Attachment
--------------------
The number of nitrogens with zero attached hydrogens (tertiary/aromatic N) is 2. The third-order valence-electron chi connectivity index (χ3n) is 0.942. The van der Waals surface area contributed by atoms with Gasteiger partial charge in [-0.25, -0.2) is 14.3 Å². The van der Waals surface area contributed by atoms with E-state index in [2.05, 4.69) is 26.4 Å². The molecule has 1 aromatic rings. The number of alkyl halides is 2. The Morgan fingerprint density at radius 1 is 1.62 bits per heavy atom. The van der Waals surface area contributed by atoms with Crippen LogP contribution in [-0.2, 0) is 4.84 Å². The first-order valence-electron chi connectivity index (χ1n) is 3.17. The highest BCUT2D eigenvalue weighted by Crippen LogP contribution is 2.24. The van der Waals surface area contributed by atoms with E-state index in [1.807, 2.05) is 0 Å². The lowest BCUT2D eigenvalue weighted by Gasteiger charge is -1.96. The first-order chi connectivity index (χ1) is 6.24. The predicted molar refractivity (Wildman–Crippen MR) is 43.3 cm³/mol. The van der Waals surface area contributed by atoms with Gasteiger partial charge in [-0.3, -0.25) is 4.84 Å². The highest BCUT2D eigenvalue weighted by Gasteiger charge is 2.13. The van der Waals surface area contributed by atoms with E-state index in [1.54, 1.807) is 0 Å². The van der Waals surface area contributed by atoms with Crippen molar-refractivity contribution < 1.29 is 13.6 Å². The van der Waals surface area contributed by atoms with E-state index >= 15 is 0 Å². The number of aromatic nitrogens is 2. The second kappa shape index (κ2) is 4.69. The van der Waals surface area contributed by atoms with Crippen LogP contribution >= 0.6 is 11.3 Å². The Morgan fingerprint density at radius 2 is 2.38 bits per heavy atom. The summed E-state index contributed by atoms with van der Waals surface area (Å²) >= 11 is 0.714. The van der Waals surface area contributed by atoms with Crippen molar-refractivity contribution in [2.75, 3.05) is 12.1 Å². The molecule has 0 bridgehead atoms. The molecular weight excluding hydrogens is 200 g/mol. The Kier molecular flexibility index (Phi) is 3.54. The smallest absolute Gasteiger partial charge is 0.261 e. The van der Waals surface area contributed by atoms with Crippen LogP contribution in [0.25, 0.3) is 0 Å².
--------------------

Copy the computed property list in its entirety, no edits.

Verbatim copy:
The number of nitrogens with zero attached hydrogens (tertiary/aromatic N) is 2. The third-order valence-electron chi connectivity index (χ3n) is 0.942. The van der Waals surface area contributed by atoms with Gasteiger partial charge in [-0.25, -0.2) is 14.3 Å². The van der Waals surface area contributed by atoms with E-state index in [2.05, 4.69) is 26.4 Å². The molecule has 1 aromatic rings. The number of alkyl halides is 2. The Morgan fingerprint density at radius 1 is 1.62 bits per heavy atom. The van der Waals surface area contributed by atoms with Crippen LogP contribution in [-0.2, 0) is 4.84 Å². The first-order valence-electron chi connectivity index (χ1n) is 3.17. The highest BCUT2D eigenvalue weighted by Crippen LogP contribution is 2.24. The van der Waals surface area contributed by atoms with E-state index in [1.807, 2.05) is 0 Å². The lowest BCUT2D eigenvalue weighted by Gasteiger charge is -1.96. The first-order chi connectivity index (χ1) is 6.24. The predicted molar refractivity (Wildman–Crippen MR) is 43.3 cm³/mol. The van der Waals surface area contributed by atoms with Gasteiger partial charge in [-0.3, -0.25) is 4.84 Å². The highest BCUT2D eigenvalue weighted by Gasteiger charge is 2.13. The van der Waals surface area contributed by atoms with E-state index in [1.54, 1.807) is 0 Å². The van der Waals surface area contributed by atoms with Crippen molar-refractivity contribution < 1.29 is 13.6 Å². The van der Waals surface area contributed by atoms with E-state index >= 15 is 0 Å². The number of aromatic nitrogens is 2. The second kappa shape index (κ2) is 4.69. The van der Waals surface area contributed by atoms with Crippen LogP contribution >= 0.6 is 11.3 Å². The Morgan fingerprint density at radius 2 is 2.38 bits per heavy atom. The summed E-state index contributed by atoms with van der Waals surface area (Å²) >= 11 is 0.714. The van der Waals surface area contributed by atoms with Crippen molar-refractivity contribution in [2.75, 3.05) is 12.1 Å². The molecule has 0 bridgehead atoms. The molecular weight excluding hydrogens is 200 g/mol. The Kier molecular flexibility index (Phi) is 3.54. The smallest absolute Gasteiger partial charge is 0.261 e. The van der Waals surface area contributed by atoms with Crippen LogP contribution in [0.25, 0.3) is 0 Å².